An element or array of elements to match the current collection against. The matching is done using an equality test. The result will only include items that are in the set of elements, in effect producing the intersection of the filtered current collection with the set of elements.

method( jQuery object )

An existing jQuery object to match the current set of elements against. Similar to using elements, but using jQuery collection instead, again producing the intersection of the filtered current collection with passed-in collection.

Method Description Parameters
filter filters the collection to only include elements that match the passed-in selector selector, function, elements, jQuery
find finds descendant elements that match the parameter; uses the current collection as the context for a selector selector, elements, jQuery
children finds all children, optionally filtered by a selector none, selector
first finds the first element in the collection none
last finds the last element in the collection none
eq(n) finds the nth element in the collection index
is tests the current collection and returns true if any element in it matches the selector (technically speaking, this isn't a filtering method, but that is the category that jQuery's documentation lists it under) selector, function, elements, jQuery
has finds all elements in the current collection that have at least one descendant that matches the selector selector, elements
not returns a new collection containg all the original elements except elements that match the selector selector, function, elements, jQuery

Refining Methods are NOT Mutators

The original selection is not modified by the operation, but a new, modified set is returned. For example, if we wanted to find li elements and eliminate those with the special class, we could do:

var $items = $('li');
var $notSpecialIitems = $items.not('.special');

The $items collection is unchanged by the not operation -- a new collection is created and returned. If we wanted to use just one variable, we would need to do the following (recognizing that in this case it would be simpler to just use a single chained statement instead of two separate statements, but that would not make this concept clear):

var $items = $('li');
$items = $items.not('.special');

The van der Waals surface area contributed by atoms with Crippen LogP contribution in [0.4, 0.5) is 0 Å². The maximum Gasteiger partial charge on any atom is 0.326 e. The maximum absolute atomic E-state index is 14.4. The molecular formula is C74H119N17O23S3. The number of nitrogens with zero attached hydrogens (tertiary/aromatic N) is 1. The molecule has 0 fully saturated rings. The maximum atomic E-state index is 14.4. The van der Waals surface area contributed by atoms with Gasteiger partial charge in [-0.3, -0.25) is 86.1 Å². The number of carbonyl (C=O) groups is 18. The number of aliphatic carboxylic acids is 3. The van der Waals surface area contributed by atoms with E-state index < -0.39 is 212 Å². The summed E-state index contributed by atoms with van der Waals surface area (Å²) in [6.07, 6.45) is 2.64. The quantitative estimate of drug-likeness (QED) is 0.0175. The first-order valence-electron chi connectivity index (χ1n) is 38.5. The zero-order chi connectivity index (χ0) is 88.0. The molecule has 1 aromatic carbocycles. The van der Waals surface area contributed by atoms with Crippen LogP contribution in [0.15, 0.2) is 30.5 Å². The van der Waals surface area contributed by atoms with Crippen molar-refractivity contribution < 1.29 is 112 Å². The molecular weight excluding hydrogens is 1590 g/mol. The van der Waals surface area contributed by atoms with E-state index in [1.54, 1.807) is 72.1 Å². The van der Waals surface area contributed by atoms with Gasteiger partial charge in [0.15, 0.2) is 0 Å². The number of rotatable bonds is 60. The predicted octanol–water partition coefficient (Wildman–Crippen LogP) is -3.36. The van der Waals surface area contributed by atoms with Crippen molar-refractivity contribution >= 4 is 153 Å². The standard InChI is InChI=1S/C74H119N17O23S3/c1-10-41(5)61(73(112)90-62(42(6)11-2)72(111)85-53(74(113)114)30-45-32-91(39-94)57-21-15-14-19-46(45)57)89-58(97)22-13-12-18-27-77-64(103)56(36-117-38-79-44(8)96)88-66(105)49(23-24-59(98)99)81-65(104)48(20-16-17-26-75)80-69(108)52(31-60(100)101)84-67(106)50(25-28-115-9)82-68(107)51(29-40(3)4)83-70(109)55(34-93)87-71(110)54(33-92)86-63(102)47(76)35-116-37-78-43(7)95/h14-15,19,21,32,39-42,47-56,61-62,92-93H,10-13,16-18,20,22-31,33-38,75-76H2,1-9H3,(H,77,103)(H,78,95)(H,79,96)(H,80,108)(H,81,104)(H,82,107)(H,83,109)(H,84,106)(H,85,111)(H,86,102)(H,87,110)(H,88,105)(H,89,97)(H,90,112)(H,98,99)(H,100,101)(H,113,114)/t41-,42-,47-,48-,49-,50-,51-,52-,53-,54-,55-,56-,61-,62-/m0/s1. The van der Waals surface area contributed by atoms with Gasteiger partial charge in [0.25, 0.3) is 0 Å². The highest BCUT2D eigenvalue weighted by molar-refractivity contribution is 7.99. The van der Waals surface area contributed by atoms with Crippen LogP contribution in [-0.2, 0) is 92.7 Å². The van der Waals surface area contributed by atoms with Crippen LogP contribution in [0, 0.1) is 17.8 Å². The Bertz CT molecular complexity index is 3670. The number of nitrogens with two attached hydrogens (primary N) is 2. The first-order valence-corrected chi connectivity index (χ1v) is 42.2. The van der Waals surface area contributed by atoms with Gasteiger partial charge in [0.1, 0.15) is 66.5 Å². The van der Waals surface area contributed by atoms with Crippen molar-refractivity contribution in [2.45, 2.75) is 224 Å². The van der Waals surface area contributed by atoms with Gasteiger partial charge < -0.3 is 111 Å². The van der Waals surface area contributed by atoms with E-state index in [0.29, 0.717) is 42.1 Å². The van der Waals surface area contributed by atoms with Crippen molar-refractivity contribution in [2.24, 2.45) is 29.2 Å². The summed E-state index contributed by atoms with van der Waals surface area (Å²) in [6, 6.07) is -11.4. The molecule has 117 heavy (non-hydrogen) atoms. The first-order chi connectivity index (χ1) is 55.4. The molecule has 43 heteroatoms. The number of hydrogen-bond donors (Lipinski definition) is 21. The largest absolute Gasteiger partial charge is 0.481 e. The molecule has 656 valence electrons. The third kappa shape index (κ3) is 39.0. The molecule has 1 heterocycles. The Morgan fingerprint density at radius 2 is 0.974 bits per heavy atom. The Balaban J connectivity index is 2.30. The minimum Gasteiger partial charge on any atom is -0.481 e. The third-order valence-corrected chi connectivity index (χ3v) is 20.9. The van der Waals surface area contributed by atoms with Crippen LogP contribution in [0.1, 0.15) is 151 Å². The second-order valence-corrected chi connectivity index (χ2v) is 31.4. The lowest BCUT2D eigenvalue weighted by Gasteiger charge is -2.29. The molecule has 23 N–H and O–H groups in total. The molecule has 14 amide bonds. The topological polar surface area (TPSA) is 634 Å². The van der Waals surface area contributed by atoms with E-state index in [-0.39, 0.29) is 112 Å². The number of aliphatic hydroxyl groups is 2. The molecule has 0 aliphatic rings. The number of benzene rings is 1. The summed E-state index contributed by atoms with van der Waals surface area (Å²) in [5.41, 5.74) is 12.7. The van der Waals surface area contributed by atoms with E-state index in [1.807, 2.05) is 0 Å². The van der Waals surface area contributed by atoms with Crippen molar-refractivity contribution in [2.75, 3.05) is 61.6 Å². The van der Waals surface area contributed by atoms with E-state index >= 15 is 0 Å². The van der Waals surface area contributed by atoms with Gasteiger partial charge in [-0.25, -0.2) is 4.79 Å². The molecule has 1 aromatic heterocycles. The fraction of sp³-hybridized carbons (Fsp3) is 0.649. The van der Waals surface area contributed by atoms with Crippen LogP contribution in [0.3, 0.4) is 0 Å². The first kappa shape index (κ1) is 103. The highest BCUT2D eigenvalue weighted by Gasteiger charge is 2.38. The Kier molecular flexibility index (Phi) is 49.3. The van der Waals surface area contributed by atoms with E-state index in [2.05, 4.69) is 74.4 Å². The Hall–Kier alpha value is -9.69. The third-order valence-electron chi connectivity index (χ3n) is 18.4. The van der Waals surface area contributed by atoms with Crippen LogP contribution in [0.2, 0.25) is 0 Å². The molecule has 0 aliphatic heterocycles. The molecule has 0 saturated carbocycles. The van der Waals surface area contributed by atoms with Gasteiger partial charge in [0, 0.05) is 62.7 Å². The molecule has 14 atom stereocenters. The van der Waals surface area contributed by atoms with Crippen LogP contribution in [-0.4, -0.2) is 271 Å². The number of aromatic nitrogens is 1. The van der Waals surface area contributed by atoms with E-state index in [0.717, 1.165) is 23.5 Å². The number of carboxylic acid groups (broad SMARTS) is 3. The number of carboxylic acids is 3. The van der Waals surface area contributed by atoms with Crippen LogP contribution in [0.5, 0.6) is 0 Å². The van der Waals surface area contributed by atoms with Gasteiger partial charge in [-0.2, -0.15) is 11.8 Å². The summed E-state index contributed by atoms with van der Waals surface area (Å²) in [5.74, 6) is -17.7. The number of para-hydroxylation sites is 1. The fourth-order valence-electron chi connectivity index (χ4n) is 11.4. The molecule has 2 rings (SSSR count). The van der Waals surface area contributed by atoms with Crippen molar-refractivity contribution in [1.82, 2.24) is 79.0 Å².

Code Sample:

jqy-concepts/Demos/refining-selections.html
---- C O D E   O M I T T E D ----
<script>
$(document).ready(function() {
	// div.foo elements that contain <p>'s
	$('div.foo').has('p').addClass('big');
	
	// h1 elements that don't have a class of bar
	$('h1').not('.bar').addClass('italic');
	
	// unordered list items with class of current 
	$('ul>li').filter('.current').addClass('redText');
	
	// just the first unordered list item
	$('ul>li').first().addClass('yellowBg');
	
	// the sixth
	$('ul>li').eq(5).addClass('italic');	
});
</script>

---- C O D E   O M I T T E D ----
</head>
<body>
<div class="foo">foo div w/o p</div>
<div class="foo"><p>foo div w/ p</p></div>
<h1 class="bar">h1 bar</h1>
<h1>h1</h1>
<ul>
	<li class="current">current and the first</li>
	<li>not current</li>
	<li class="current">current</li>
	<li>not current</li>
	<li class="current">current</li>
	<li>not current, but the sixth</li>
	<li class="current">current</li>
	<li>not current</li>
</ul>
</body>
</html>

Chaining

If you call a method on a selection and that method returns a jQuery object, you can continue to call jQuery methods on the object.

Chaining Example

$('#content').find('h3').eq(2).html('new text for the third h3!');

If you are writing a chain that includes several steps, you (and the person who comes after you) may find your code more readable if you break the chain over several lines.

Formatting Chained Code

$('#content')
	.find('h3')
	.eq(2)
	.html('new text for the third h3!');

If you change your selection in the midst of a chain, jQuery provides the $.fn.end method to get you back to your original selection.

Restoring Your Original Selection Using $.fn.end

Code Sample:

jqy-concepts/Demos/restoring-selection.html
<html>
<head>
<script src="../../jqy-libs/jquery.js"></script> 
<script>
$(document).ready(function() {
	$('#content')
			.find('h3')
			.eq(2)
					.html('new text for the third h3!')
			.end() // restores the selection to all h3's in #content
			.eq(0)
					.html('new text for the first h3!');
});
</script>
</head>
<body id="content">
<h3>First</h3>
<h3>Second</h3>
<h3>Third</h3>
<h3>Fourth</h3>
</body>
</html>
Chaining is extraordinarily powerful, and it's a feature that many libraries have adapted since it was made popular by jQuery. However, it must be used with care. Extensive chaining can make code extremely difficult to modify or debug. There is no hard-and-fast rule to how long a chain should be -- just know that it is easy to get carried away.
Next